Oh, today in the camp was really cold again. Dr Taha and I visited 3 refugee families all with a member who is medically fragile, and one single woman. I am going to tell you her story. She is 24 and from Somalia. 5 years ago she fled Somalia to a refugee camp in Yemen. It was there that she became ill and was tested for HIV. She was found to be positive. When people in the camp found out they ostracized her and threw her out of the common women’s tent. Yemen too was a war zone. She fled to Turkey, on foot, then onto a raft and crossed the Aegean Sea into Greece. Diagnosed about 4 years ago she has NEVER received anti-viral medication critical to preventing AIDS. In January of this year she came to the clinic pale, fatigued and clearly unwell. She required hospitalization for several blood transfusions. While in the hospital she was mistreated. She described how hospital workers served her food in a plastic water bottle that was cut in half and shoved the food into her on the floor. A person working at the hospital called her a dirty refugee. I am livid, appalled at any health care worker treating a patient like this. This poor woman is most definitely now suffering with AIDS because she had no treatment. It is terrible as we have treatment for HIV positive patients. She is on the transfer list of the medically vulnerable I am visiting in their tents. According to European courts she should be moved to a place where she will receive treatment immediately, but again there has to be a place for her to go. The EU is not accepting many refugees, apartments in Athens are full and many Greeks don’t want to rent to refugees.

A good news story about a young man, 32, who lost his leg and one eye in a bomb blast maybe 5 years ago, using a wheelchair. He has been waiting this long for a leg. Finally, he is seeing a physical therapist from Germany who has measured him and a doctor in Germany will donate the prosthetic leg. It will take 1-2 months, but it will happen. Meanwhile the PT is working on the stump muscles so he can lift the prosthetic and have an easier time walking when all is in place. Small miracles – big impact.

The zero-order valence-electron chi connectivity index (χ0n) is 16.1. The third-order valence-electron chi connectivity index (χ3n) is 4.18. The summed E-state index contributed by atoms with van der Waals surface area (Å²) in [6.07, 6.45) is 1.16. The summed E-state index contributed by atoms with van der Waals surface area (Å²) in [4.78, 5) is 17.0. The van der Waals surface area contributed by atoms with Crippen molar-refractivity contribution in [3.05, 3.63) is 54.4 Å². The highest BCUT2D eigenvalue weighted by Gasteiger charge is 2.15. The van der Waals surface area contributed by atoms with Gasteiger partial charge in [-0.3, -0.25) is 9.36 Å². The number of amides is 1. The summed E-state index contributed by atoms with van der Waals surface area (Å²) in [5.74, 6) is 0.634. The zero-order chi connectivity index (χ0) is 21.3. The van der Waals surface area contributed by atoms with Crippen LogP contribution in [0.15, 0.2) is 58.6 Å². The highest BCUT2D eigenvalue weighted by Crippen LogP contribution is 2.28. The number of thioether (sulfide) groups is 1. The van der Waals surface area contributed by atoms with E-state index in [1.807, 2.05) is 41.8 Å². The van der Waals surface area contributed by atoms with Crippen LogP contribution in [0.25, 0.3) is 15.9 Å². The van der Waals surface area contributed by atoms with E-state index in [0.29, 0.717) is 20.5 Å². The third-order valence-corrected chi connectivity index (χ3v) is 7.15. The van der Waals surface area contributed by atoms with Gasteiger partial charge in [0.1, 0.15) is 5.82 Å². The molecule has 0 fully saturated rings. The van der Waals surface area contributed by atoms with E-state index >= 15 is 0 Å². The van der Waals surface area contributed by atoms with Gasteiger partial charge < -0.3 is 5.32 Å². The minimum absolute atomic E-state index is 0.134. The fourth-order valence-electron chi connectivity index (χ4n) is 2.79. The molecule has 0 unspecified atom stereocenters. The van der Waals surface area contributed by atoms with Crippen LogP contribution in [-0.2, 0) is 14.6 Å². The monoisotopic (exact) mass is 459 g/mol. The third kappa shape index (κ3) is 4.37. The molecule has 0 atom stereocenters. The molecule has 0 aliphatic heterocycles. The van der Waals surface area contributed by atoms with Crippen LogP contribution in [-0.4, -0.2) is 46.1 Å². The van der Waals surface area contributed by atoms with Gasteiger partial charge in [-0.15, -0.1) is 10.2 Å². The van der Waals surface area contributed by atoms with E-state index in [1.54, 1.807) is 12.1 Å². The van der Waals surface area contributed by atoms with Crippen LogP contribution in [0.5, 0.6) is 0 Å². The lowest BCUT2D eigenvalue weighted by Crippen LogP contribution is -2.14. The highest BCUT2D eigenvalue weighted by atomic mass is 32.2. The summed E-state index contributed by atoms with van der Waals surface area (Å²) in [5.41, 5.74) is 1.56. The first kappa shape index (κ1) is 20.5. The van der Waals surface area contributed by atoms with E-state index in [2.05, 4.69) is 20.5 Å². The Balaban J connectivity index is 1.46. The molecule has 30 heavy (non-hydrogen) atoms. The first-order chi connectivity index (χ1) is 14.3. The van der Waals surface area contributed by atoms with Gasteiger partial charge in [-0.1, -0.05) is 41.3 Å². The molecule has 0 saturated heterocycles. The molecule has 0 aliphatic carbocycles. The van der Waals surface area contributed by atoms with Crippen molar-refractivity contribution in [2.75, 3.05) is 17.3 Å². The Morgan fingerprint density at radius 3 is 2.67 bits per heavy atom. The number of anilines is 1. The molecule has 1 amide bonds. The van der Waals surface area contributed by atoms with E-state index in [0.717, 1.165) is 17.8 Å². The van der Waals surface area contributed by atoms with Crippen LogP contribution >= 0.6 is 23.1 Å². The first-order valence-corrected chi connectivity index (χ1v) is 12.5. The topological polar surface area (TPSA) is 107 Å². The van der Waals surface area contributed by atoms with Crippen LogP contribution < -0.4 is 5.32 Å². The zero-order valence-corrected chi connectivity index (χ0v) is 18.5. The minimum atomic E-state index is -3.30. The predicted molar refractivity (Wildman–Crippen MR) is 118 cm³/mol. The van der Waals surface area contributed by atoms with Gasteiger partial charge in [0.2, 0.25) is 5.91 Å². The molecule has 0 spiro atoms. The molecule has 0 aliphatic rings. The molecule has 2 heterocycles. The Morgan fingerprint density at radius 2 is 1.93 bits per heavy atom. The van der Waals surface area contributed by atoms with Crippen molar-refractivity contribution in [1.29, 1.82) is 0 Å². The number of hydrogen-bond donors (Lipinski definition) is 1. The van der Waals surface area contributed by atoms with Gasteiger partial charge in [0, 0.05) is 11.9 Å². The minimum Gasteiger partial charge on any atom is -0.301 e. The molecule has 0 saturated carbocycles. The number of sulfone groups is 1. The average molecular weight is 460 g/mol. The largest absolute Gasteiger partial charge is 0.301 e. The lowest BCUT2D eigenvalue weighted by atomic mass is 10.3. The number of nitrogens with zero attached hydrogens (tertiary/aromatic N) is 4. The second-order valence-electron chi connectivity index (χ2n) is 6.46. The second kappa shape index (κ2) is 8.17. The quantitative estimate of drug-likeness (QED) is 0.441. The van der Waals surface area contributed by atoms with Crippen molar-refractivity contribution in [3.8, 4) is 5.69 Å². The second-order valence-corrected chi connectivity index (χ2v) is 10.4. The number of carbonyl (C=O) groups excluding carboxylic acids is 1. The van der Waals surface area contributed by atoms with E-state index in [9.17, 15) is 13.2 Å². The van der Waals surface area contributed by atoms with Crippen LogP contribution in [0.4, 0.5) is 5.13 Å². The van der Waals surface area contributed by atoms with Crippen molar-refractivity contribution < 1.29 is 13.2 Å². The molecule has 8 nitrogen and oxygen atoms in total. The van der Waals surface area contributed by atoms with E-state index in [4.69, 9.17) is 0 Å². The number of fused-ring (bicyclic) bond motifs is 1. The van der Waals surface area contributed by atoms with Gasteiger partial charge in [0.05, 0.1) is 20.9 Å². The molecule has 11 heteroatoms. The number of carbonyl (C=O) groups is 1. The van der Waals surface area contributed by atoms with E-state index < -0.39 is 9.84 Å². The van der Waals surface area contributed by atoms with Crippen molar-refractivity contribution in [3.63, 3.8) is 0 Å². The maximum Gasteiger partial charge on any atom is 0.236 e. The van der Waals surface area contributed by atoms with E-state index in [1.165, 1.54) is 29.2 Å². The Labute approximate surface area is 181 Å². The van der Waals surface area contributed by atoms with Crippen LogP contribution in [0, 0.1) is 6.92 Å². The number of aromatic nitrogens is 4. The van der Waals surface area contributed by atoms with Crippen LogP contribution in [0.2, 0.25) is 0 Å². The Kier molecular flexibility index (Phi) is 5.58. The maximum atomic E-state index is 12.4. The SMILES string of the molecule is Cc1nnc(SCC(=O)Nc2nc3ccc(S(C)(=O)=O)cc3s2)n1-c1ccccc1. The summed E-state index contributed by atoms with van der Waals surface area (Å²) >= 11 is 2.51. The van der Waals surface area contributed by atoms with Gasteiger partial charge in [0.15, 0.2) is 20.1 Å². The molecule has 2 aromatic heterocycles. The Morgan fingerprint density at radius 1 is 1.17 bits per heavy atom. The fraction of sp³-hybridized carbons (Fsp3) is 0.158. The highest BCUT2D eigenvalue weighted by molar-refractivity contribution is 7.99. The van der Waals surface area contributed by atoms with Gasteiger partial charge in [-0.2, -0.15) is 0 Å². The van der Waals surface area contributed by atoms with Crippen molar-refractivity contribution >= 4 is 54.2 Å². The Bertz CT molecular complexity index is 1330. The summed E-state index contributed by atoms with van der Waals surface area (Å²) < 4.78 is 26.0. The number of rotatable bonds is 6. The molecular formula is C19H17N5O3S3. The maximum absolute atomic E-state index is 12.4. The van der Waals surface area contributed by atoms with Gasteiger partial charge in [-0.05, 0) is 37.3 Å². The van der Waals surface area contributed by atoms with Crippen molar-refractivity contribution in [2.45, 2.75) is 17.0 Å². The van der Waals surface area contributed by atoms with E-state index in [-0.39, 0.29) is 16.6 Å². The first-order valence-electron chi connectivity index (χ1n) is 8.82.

Visiting inside the tents I have a view of their living conditions. The wind blows through these tents, it is cold. The tents have 2 rooms and a foyer. Most use the foyer for their food stock and pots, store their shoes right outside. The 2 rooms are very small, enough for 2 twin size spaces on the floor and a small walkway in between. The back room seems to be the same size. All their possessions and the entire family live within these tent walls. All I visited are amazingly clean and neat. One, with 3 children, had lovely child drawings taped to the tent’s room divider, an amazing bit of normalcy. One afghan mother who has a young son with really bad asthma, which is exacerbated by the cold, the wind and stress, insisted we have a cracker from her meager stash. It is important to graciously accept this food as it is an equalizer. We visit their “home” and they offer us food or drink.

Tomorrow we will visit some more. I look forward to sitting with them in their tents – it is an honor.